Hong Kong prepares to vaccinate 36,000 people daily

Hong Kong will set up 18 community vaccination centres - one in every district. PHOTO: AFP

HONG KONG (BLOOMBERG) - Hong Kong will set up 18 community vaccination centres - one in every district - to each handle at least 2,000 residents a day as the city prepares to administer the Covid-19 shot developed by Pfizer and BioNTech as early as the end of February.

These centres will handle only the Pfizer-BioNTech vaccine, while the other two shots the city has ordered - from Sinovac Biotech and AstraZeneca - will be distributed to private hospitals and clinics, according to Dr Thomas Tsang, a member of Hong Kong's vaccination programme task force.

The separate distribution is to avoid mixing up the vaccines, as the Pfizer-BioNTech shot needs to be handled at colder temperatures than the others.

Hong Kong will allow people to choose their vaccine, though Sinovac and AstraZeneca's shots will not be available immediately since they have not cleared the city's regulatory process.

The details come as Hong Kong adopts a very careful inoculation approach, opting for a smooth roll-out rather than a speedy one to avoid any problems with supplies or possible surge in hospitalisation.

"Our priority really is to have an organised programme," Dr Tsang said in an interview on Tuesday (Jan 26). "We try to do it as smoothly as possible, because that's important to build public confidence. We surely don't want something unexpected or some logistic hiccups."

Unlike some pandemic hot spots such as London and New York, where governments are racing to inoculate their populations as quickly as possible to bring surging cases under control, Hong Kong can afford a more cautious pace. Its Covid-19 infections have not risen as drastically, with strict social distancing rules keeping local cases to a few dozen daily.

Hong Kong will not start vaccinating its citizens until the end of February at the earliest. In an effort to prevent overburdening the city's hospitals, Hong Kong may not vaccinate all elderly citizens and nursing homes at once, instead approaching such high-risk residents in stages.

"Once they've got fever, a lot of times they have to be admitted to hospital for observation," said Dr Tsang, former head of the Centre for Health Protection who got the nickname "super detective" after leading a team to track the source of the Sars (severe acute respiratory syndrome) outbreak in the early 2000s.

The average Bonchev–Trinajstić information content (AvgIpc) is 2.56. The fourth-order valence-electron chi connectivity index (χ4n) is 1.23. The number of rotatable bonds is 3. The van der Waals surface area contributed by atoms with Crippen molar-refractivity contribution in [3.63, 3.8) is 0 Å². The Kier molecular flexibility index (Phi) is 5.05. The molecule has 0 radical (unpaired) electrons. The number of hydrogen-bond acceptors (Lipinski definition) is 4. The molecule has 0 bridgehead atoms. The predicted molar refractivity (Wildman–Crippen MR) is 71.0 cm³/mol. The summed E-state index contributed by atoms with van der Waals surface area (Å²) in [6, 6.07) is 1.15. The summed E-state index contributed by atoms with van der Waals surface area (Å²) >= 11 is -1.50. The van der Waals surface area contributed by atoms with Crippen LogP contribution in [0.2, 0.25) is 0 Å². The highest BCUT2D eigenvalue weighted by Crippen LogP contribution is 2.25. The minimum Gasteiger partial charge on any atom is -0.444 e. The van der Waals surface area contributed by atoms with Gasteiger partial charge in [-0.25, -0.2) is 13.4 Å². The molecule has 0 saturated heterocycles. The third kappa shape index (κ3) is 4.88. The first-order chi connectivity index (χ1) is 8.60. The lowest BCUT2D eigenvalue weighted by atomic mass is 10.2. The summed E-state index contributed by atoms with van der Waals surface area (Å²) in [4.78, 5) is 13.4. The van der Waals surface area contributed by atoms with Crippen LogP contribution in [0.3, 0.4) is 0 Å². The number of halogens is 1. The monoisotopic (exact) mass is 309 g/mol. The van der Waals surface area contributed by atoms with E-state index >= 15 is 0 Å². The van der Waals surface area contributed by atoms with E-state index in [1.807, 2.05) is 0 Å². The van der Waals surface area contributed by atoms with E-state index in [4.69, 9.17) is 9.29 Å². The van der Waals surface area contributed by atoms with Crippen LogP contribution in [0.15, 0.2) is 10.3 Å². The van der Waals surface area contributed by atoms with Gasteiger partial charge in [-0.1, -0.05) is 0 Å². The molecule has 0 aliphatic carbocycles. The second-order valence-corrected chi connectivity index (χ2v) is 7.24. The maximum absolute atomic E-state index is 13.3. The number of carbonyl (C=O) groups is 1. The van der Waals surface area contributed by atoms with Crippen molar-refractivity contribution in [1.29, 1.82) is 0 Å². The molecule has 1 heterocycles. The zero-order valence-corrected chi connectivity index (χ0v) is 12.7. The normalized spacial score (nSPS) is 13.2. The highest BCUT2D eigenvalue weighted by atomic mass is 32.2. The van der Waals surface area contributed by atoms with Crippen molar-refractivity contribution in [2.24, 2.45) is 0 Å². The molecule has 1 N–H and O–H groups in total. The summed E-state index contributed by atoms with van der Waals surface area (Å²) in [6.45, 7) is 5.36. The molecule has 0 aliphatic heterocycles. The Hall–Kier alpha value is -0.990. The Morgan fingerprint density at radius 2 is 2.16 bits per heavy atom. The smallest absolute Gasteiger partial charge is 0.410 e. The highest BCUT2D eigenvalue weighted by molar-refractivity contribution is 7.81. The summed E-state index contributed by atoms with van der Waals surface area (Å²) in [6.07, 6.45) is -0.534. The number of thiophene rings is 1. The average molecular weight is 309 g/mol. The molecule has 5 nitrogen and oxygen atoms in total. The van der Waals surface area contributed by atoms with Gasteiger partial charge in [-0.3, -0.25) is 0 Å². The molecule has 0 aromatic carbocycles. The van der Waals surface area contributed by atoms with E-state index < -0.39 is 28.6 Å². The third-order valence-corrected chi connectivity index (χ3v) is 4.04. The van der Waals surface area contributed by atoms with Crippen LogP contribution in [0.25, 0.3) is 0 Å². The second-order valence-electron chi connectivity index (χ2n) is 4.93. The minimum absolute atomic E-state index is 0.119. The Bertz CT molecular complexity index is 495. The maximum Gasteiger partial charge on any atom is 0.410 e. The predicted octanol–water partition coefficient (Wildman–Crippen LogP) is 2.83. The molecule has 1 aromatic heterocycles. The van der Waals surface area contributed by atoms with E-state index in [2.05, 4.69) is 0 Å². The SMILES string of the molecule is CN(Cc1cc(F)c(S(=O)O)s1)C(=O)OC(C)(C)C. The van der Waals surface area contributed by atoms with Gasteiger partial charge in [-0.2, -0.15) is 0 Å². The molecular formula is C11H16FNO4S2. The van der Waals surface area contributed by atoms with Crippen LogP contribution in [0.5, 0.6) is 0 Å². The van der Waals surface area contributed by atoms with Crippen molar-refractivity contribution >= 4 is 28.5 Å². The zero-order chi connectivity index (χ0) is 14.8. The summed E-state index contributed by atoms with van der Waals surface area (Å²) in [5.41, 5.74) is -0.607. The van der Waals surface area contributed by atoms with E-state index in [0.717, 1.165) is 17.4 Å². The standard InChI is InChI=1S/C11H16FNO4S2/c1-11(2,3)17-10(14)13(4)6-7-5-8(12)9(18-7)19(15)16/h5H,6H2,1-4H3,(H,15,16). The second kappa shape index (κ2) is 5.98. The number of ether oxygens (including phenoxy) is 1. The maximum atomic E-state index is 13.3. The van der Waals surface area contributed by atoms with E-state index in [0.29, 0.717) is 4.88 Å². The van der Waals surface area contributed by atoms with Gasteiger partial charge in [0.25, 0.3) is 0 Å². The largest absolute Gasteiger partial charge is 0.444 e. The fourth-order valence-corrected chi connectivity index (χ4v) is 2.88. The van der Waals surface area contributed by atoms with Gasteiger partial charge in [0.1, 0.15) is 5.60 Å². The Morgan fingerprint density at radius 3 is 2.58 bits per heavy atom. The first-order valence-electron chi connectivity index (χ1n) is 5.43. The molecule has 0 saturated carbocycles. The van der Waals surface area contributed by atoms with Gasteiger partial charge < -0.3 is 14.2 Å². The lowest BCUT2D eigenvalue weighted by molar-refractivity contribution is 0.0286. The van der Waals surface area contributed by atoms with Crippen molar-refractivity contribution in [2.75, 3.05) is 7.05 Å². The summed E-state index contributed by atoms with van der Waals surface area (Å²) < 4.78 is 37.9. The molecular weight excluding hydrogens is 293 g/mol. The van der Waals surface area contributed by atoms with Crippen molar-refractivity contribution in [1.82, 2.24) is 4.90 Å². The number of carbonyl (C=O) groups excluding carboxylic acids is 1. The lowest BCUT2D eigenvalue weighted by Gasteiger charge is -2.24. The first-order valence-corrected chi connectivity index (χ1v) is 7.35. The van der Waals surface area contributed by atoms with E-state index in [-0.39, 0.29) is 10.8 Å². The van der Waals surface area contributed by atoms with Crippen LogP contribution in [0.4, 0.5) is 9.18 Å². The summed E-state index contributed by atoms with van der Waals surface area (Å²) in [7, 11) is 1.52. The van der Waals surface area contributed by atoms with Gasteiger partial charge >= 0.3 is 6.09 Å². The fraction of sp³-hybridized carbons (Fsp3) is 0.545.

"We don't want suddenly a surge of elderly home residents going to hospital," he said.

Officials also will not follow the lead taken by Britain, which drained its entire initial vaccine supply on first doses, and then had to wait for more batches to give out second doses, Dr Tsang said.

A lack of supplies has emerged as one of the biggest glitches for governments trying to inoculate their citizens.

Hong Kong Chief Executive Carrie Lam on Tuesday said she has asked China to supply more inoculations because of a hiccup with the city's other vaccine orders. An earlier report said Mrs Lam was seeking shots developed by Sinopharm, which currently does not have a vaccine contract with Hong Kong.

The city has purchased enough doses of the Pfizer-BioNTech, Sinovac and AstraZeneca vaccines to cover its 7.5 million residents, and is looking for a fourth pact to boost coverage to twice its population.

Dr Tsang said the Pfizer-BioNTech vaccine, which this week became the first to be approved by Hong Kong, will arrive in batches of one million to 1.5 million doses every month, though the first batch will not arrive until the end of February.

Shanghai Fosun Pharmaceutical Group, which is marketing the vaccine in the Greater China region, said on Tuesday that the vaccines will be shipped directly from Germany and stored in low-temperature warehouses before being delivered to inoculation sites.

The companies producing the other two vaccines have not submitted all the required data for starting the approval process, Dr Tsang said.

"We expect Sinovac to submit the complete clinical trial data with all the details included," said Dr Tsang. "Right now, we only have bits of pieces from officials in different places, but these are not up to our scientific standard. That's a crucial bit of information that is missing - and the same for AstraZeneca."

The government has not set a timeline for the roll-out, Dr Tsang said. But he hopes high-risk groups such as the elderly and healthcare workers can be vaccinated within half a year or less.

"We need to roll it out first and see what happens before we come up with some concrete idea of what target are we going to make," he said. "Definitely, we're in for a wild ride."

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